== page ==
“The Battle-Hymn of the Republic” vs. “I Wish I Was in Dixie’s Land”; “Happy Days Are Here Again” vs. “Brother, Can You Spare a Dime?”; “The Ballad of the Green Berets” vs. “Blowin in the Wind”; “Born in the U.S.A.” vs. “God Bless the USA”—the whole panoply of America can be traced—and more importantly, heard and felt—in the songs that echo through our public squares. This is engaging history that speaks to the moment and beyond.
In this nonpartisan, anecdotally rich presentation, Meacham describes previous moments of crisis and partisan deadlock in American history and suggests how previous generations — and we, in our own time — transcended hours of fear by heeding what Lincoln called “the better angels of our nature.” Examples range from Reconstruction and President Grant to woman’s suffrage and President Wilson to the crisis of the 1930s and FDR and the passage of civil rights legislation under LBJ.
For some people, the key to understanding the media is ideology–that outlets are driven by politics rather than objectivity. There is much truth to this, and the 21st century is now more like the 18th and 19th in terms of partisan news. But there’s an even more fundamental point Americans should grasp: that many journalists are driven as much by conflict as by creeds. Jon Meacham brings renewed perspective to the issue of media bias, grounded in historical analysis and his own life’s work with print and television news media outlets. Meacham cuts to the core of media bias, explaining how politics and human nature shape the news you see and read.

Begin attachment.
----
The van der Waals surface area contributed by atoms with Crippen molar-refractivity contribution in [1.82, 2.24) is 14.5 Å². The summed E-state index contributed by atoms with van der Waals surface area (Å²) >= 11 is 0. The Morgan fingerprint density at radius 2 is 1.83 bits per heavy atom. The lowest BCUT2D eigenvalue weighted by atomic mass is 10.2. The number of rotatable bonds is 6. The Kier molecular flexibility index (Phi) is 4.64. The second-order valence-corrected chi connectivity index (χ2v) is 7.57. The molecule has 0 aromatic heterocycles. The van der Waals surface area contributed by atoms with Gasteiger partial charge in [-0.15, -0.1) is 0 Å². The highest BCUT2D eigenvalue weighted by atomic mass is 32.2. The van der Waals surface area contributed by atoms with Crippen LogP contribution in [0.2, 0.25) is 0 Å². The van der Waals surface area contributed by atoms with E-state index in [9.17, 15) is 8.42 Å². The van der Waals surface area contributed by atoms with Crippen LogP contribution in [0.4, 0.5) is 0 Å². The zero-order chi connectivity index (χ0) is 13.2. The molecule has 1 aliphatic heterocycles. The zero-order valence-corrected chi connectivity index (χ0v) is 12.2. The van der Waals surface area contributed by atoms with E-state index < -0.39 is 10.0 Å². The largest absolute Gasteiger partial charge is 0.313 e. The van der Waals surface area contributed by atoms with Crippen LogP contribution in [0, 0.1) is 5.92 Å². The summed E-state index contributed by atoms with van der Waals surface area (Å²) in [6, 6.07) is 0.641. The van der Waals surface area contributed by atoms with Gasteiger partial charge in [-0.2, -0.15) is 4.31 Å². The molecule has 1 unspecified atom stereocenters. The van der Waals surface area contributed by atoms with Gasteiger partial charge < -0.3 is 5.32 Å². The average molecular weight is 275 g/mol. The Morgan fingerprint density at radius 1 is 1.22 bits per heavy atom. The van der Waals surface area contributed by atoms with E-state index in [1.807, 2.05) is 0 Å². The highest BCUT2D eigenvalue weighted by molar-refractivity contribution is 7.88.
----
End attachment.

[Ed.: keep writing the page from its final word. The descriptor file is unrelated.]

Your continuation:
In this contentious moment of debate about Confederate memorials and the place of history in an increasingly diverse nation, Jon Meacham describes – in reasonable, non-partisan, non-ideological terms – the long story of race in America and offers audiences new ways to assess what role emblems of the past should play in an increasingly diverse 21st century.